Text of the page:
If hospitals and other healthcare providers do not use the money the way it is intended, funding will be cut off. “[DOH] told us that, and they are dead serious,” said Berger. 

The City of New York is primarily involved in shaping Brooklyn’s healthcare landscape through HHC, which runs three hospitals in the borough: Coney Island Hospital, Kings County Hospital Center, and Woodhull Medical and Mental Health Center. The new challenge for HHC will be to branch out beyond its own network, and become part of the local community’s health ecosystem.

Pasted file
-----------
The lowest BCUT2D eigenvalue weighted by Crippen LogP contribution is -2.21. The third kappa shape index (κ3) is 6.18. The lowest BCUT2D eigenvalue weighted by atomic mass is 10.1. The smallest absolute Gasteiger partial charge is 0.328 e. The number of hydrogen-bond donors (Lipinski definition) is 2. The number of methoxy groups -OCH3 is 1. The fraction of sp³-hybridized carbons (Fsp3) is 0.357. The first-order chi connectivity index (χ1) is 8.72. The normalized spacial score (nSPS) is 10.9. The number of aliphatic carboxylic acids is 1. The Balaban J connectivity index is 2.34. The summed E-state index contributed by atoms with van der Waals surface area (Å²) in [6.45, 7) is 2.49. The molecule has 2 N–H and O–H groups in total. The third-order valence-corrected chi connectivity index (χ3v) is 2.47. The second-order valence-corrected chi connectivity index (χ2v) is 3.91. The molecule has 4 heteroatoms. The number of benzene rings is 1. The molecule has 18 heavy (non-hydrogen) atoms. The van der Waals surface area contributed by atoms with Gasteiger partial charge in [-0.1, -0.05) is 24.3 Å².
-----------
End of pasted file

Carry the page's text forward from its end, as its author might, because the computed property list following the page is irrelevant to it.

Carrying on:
“Discussions are ongoing as to how the city can most productively support and guide the transformation of the Brooklyn healthcare delivery system into one that is of highest clinical quality, improved accessibility and fiscal sustainability,” said Maibe Ponet, a spokeswoman for the mayor’s office. 

Perhaps the most important role that the city can play, however, is to sell the public on the notion that quality healthcare can be provided outside of a brick and mortar hospital setting. 

“Is having … a bunch of PPSs start up and do this stuff the right answer, or do you need a more… global overarching solution?” mused Whalen. “I think … the political situation at the moment, where everybody is kind of running for re-election … [has] kind of modified the approach.” 

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Azure Gilman